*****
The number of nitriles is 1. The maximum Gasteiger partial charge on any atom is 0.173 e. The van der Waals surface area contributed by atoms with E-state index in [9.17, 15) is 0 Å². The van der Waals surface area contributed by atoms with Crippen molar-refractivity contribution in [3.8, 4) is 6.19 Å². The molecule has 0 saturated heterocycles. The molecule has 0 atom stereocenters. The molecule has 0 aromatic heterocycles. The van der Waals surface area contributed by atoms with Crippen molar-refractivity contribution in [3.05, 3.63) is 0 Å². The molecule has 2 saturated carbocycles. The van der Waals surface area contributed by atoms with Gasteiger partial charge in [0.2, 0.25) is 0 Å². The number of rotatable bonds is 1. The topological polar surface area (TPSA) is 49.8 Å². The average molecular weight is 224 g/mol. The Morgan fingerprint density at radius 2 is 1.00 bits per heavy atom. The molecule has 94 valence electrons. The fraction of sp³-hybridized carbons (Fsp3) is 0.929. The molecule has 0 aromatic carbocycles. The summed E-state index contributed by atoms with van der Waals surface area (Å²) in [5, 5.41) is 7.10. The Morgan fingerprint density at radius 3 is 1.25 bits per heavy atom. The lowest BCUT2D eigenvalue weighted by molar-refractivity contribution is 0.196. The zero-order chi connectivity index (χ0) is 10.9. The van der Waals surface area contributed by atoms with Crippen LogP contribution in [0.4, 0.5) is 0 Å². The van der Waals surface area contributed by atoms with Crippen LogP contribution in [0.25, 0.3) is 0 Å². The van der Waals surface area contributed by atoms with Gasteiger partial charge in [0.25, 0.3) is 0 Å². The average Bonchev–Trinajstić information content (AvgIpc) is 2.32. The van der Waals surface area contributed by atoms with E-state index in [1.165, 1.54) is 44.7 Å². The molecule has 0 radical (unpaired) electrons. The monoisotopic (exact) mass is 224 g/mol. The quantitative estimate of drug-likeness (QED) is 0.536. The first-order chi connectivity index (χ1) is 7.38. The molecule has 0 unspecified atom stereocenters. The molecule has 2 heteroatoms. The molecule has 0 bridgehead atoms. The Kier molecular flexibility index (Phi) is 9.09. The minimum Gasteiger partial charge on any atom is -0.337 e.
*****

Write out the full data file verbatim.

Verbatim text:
The number of nitriles is 1. The maximum Gasteiger partial charge on any atom is 0.173 e. The van der Waals surface area contributed by atoms with E-state index in [9.17, 15) is 0 Å². The van der Waals surface area contributed by atoms with Crippen molar-refractivity contribution in [3.8, 4) is 6.19 Å². The molecule has 0 saturated heterocycles. The molecule has 0 atom stereocenters. The molecule has 0 aromatic heterocycles. The van der Waals surface area contributed by atoms with Crippen molar-refractivity contribution in [3.05, 3.63) is 0 Å². The molecule has 2 saturated carbocycles. The van der Waals surface area contributed by atoms with Gasteiger partial charge in [0.2, 0.25) is 0 Å². The number of rotatable bonds is 1. The topological polar surface area (TPSA) is 49.8 Å². The average molecular weight is 224 g/mol. The Morgan fingerprint density at radius 2 is 1.00 bits per heavy atom. The molecule has 94 valence electrons. The fraction of sp³-hybridized carbons (Fsp3) is 0.929. The molecule has 0 aromatic carbocycles. The summed E-state index contributed by atoms with van der Waals surface area (Å²) in [5, 5.41) is 7.10. The Morgan fingerprint density at radius 3 is 1.25 bits per heavy atom. The lowest BCUT2D eigenvalue weighted by molar-refractivity contribution is 0.196. The zero-order chi connectivity index (χ0) is 10.9. The van der Waals surface area contributed by atoms with Crippen LogP contribution in [0.4, 0.5) is 0 Å². The van der Waals surface area contributed by atoms with Crippen LogP contribution in [0.25, 0.3) is 0 Å². The van der Waals surface area contributed by atoms with Gasteiger partial charge in [0.25, 0.3) is 0 Å². The average Bonchev–Trinajstić information content (AvgIpc) is 2.32. The van der Waals surface area contributed by atoms with E-state index in [1.165, 1.54) is 44.7 Å². The molecule has 0 radical (unpaired) electrons. The monoisotopic (exact) mass is 224 g/mol. The quantitative estimate of drug-likeness (QED) is 0.536. The first-order chi connectivity index (χ1) is 7.38. The molecule has 0 unspecified atom stereocenters. The molecule has 2 heteroatoms. The molecule has 0 bridgehead atoms. The Kier molecular flexibility index (Phi) is 9.09. The minimum Gasteiger partial charge on any atom is -0.337 e.